EDUCATION CENTER: Clinical Overview

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Clinical Overview

Reviewed by Dr. Peter Simonian

Three bones meet within the knee joint: the femur, or thighbone, the tibia, or shinbone, and the patella, or kneecap. A stiff blow to any of these bones, especially when complicated by low bone density or low calcium levels or degenerative bone disease, may cause the bone to break, or fracture. An automobile accident in which the patient's knee hits the dashboard often causes the patella to break. The femur, the longest and strongest bone in the body, requires severe force to break, and such trauma is often associated with damage to blood vessels, nerves, and other tissues in the lower extremity.

The tibia, or shinbone, is susceptible to two types of fractures: acute, a blow by a low moving object or person, and stress fractures, caused by repetitive jarring such as running. In addition, the tibial plateau, the ridge at the top of the shinbone, may break. A tibial plateau fracture is often accompanied by tears of the meniscus.

Most fractures are "closed," meaning that the bone is broken without breaking the skin. Severe fractures, known as "open" or "compound," break the skin, increasing the difficulty in treating it. A fracture as seen on X-rays may take one of four types:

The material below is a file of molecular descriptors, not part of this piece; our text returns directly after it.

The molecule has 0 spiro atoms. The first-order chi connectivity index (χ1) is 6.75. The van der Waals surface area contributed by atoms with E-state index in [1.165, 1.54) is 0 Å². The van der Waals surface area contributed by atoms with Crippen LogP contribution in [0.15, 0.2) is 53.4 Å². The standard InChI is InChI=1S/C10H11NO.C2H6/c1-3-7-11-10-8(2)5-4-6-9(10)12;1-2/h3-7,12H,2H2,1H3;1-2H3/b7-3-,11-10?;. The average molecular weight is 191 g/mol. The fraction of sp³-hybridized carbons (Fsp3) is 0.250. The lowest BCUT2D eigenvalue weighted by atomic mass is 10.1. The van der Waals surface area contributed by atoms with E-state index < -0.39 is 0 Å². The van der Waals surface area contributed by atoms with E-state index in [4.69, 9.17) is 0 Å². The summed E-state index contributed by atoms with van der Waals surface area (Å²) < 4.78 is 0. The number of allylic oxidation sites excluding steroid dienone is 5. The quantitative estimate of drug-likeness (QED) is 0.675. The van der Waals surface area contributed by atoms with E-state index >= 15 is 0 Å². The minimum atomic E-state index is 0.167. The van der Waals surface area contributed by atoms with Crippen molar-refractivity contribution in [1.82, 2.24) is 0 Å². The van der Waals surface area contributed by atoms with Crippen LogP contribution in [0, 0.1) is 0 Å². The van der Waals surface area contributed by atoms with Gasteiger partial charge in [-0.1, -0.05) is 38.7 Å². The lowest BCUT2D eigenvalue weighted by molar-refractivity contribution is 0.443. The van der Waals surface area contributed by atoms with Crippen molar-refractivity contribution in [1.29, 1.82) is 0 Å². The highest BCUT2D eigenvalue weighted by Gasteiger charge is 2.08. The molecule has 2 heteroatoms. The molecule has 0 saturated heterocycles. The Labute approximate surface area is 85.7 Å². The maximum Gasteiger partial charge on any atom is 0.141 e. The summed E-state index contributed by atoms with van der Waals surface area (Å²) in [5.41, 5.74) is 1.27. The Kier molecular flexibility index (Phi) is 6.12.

• Transverse, in which the bone is split across its axis, usually caused by trauma to the joint.
  • Oblique, caused by both trauma and twisting, appears slightly diagonal.
  • Spiral fractures are more diagonal, and are caused strictly by twisting motions.
  • "Comminuted" fractures occur when the bone is broken into three or more pieces.

Certain other types of fracture may occur in the knee as the result of cancer or disease (pathologic), repeated wear (stress), a ligament pulling part of the bone off from its origin (avulsion) or along the epiphyseal, or growth plate (epiphyseal).


  • Injury
  • Accident
  • Fall
  • Incidental trauma (especially in the elderly)

Risk Factors
  • Previous injury
  • Trauma
  • Osteoporosis
  • Bone cancer
  • Aging
  • Low bone density

Last updated: Jan-01-09


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